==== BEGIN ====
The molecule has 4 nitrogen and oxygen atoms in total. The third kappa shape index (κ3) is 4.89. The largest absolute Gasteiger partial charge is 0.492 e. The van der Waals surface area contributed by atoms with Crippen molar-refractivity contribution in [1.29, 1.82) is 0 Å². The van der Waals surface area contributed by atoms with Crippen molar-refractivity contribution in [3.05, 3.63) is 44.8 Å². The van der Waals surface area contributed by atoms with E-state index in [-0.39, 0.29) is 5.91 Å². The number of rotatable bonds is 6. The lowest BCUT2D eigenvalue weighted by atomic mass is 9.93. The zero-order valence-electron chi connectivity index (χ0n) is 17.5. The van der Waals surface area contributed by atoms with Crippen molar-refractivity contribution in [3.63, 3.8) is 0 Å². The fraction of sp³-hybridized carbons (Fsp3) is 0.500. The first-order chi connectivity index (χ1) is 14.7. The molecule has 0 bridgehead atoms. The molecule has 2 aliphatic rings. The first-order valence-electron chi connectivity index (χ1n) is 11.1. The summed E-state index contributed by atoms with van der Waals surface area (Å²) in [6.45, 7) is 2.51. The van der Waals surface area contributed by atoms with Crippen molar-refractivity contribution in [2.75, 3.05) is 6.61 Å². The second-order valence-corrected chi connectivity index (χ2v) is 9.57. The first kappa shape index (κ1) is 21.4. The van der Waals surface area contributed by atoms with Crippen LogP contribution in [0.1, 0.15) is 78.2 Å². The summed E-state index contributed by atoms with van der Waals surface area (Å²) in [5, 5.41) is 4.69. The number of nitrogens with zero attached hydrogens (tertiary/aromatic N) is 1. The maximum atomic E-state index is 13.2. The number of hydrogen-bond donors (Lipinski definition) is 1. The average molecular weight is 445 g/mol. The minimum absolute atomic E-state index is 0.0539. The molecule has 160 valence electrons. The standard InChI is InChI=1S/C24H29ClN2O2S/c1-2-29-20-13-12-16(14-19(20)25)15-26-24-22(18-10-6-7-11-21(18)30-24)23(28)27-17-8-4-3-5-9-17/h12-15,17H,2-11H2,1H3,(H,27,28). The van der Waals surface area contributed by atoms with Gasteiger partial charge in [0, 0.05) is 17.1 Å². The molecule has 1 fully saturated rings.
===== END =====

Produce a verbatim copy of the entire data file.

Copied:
The molecule has 4 nitrogen and oxygen atoms in total. The third kappa shape index (κ3) is 4.89. The largest absolute Gasteiger partial charge is 0.492 e. The van der Waals surface area contributed by atoms with Crippen molar-refractivity contribution in [1.29, 1.82) is 0 Å². The van der Waals surface area contributed by atoms with Crippen molar-refractivity contribution in [3.05, 3.63) is 44.8 Å². The van der Waals surface area contributed by atoms with E-state index in [-0.39, 0.29) is 5.91 Å². The number of rotatable bonds is 6. The lowest BCUT2D eigenvalue weighted by atomic mass is 9.93. The zero-order valence-electron chi connectivity index (χ0n) is 17.5. The van der Waals surface area contributed by atoms with Crippen molar-refractivity contribution in [3.63, 3.8) is 0 Å². The fraction of sp³-hybridized carbons (Fsp3) is 0.500. The first-order chi connectivity index (χ1) is 14.7. The molecule has 0 bridgehead atoms. The molecule has 2 aliphatic rings. The first-order valence-electron chi connectivity index (χ1n) is 11.1. The summed E-state index contributed by atoms with van der Waals surface area (Å²) in [6.45, 7) is 2.51. The van der Waals surface area contributed by atoms with Crippen molar-refractivity contribution in [2.75, 3.05) is 6.61 Å². The second-order valence-corrected chi connectivity index (χ2v) is 9.57. The first kappa shape index (κ1) is 21.4. The van der Waals surface area contributed by atoms with Crippen LogP contribution in [0.1, 0.15) is 78.2 Å². The summed E-state index contributed by atoms with van der Waals surface area (Å²) in [5, 5.41) is 4.69. The number of nitrogens with zero attached hydrogens (tertiary/aromatic N) is 1. The maximum atomic E-state index is 13.2. The number of hydrogen-bond donors (Lipinski definition) is 1. The average molecular weight is 445 g/mol. The minimum absolute atomic E-state index is 0.0539. The molecule has 160 valence electrons. The standard InChI is InChI=1S/C24H29ClN2O2S/c1-2-29-20-13-12-16(14-19(20)25)15-26-24-22(18-10-6-7-11-21(18)30-24)23(28)27-17-8-4-3-5-9-17/h12-15,17H,2-11H2,1H3,(H,27,28). The van der Waals surface area contributed by atoms with Gasteiger partial charge in [0, 0.05) is 17.1 Å². The molecule has 1 fully saturated rings.